Text: William Walsham How (1823-1897)
Music: Ralph Vaughan Williams (1872-1958)
Tune name: SINE NOMINE
The Epistle to the Hebrews was written to believers who were tempted to abandon their faith. The text reflects realism and hope. In the tenth chapter, the recipients of the letter are reminded that they had “endured a hard struggle with sufferings, sometimes being publicly exposed to reproach and affliction, and sometimes being partners with those so treated.” In verse 34, we read that these Christians “had compassion on those in prison, and “joyfully accepted” the plundering of their property. Despite this evidence of their faithfulness in the past, they still had need of better confidence and greater endurance to face present and future challenges.
The eleventh chapter of the epistle recounts the faithfulness of a procession of Old Testament saints
who through faith conquered kingdoms, enforced justice, obtained promises, stopped the mouths of lions, quenched the power of fire, escaped the edge of the sword, were made strong out of weakness, became mighty in war, put foreign armies to flight. Women received back their dead by resurrection. Some were tortured, refusing to accept release, so that they might rise again to a better life. Others suffered mocking and flogging, and even chains and imprisonment. They were stoned, they were sawn in two, they were killed with the sword. They went about in skins of sheep and goats, destitute, afflicted, mistreated — of whom the world was not worthy — wandering about in deserts and mountains, and in dens and caves of the earth.
The Epistle to the Hebrews was surely in the mind of the Rev. William Walsham How when he wrote the eleven stanzas of the hymn, “For all the saints.” Our hymnal retains eight of those verses; many hymnals only keep five or six, apparently preferring to avoid the more militant lines about soldiers and warfare. But there is no escaping the fact that this hymn is insistently addressed to the Church Militant in light of the victories of the Church Triumphant: we keep up the fight because we have a vision of eternal reward and rest.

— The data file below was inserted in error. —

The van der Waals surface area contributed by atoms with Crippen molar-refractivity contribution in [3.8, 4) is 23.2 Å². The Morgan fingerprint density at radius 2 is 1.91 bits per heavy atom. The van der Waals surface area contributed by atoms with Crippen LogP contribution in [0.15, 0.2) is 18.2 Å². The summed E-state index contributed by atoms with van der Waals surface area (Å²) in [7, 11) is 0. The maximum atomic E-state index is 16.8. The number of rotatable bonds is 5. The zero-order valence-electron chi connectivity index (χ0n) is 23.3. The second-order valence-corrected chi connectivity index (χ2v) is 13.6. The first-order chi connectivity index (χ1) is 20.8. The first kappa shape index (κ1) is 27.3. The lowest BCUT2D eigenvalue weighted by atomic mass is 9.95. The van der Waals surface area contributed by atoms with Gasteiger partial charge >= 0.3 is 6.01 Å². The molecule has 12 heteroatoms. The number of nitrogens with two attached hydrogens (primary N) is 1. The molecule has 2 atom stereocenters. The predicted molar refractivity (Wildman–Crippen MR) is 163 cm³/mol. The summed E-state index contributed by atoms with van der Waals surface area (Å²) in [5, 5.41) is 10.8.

Here are the three stanzas that are omitted in our hymnal:
For the apostles’ glorious company,
Who bearing forth the cross o’er land and sea,
Shook all the mighty world, we sing to Thee:
For the evangelists, by whose blest word,
Like fourfold streams, the garden of the Lord,
Is fair and fruitful, be Thy name adored.
For martyrs, who with rapture kindled eye,
Saw the bright crown descending from the sky,
And seeing, grasped it, Thee we glorify.
William Walsham How was an Anglican priest when he wrote this hymn (he wrote 53 others during his lifetime). He later became suffragen Bishop of London, then Bishop of Wakefield, West Yorkshire.
While there are other tunes to which this text is sung, the favorite is surely the one by Ralph Vaughan Williams called SINE NOMINE. That name means (paradoxically) “without name.” During the Renaissance, it was common for composers to write an “arrangement” of a well-known melody. When they wrote a composition not based on an existing tune, it was designated “sine nomine.” Vaughan Williams borrowed this practice in naming his new melody.
This tune first appeared in the 1906 publication of the English Hymnal, on whose editorial committee Vaughan Williams served. SINE NOMINE is admirably fitting for the spirit of How’s poetry. It has a martial quality, in part because of the steady 4/4 marching-style rhythm: no dotted quarter notes, only a quick run of eighth notes before the final Alleluias.
In addition to its unfaltering rhythm, the melody of SINE NOMINE also suggests a call to courage. The first note played by the organ is a G, which is the first note of the scale in the key in which we sing the hymn. One beat later, the first note that the congregation sings is a D. The interval between G and D is a perfect fifth, which is naturally (i.e., in the nature of the physics of sound) the most confident of intervals. It is the sound of fanfares and calls to arms.
In the first verse, when the singers rest on the word “saints,” we sing a G, then we jump down to sing a low D, once again affirming the note that sounds the fifth of the scale. Later in the tune, when we sing “Thy name, O Jesus,” the interval between “O” and “Je-sus” is that perfect fifth again; our singing imitates a fanfare. Then, at the climax of the melody, the second note of the first “Alleluia” rises to the highest note in the whole tune, a step above that opening D. This elevation gives that wonderful sense of triumph suggested in How’s text, a sonic evocation of what is possible “when hearts are brave and arms are strong.”
Vaughan Williams composed two different harmonizations for this hymn, one for unison singing, the second for singing in parts. Our hymnal uses the latter setting for the middle verses.
Sing along with the Choir of King’s College, Cambridge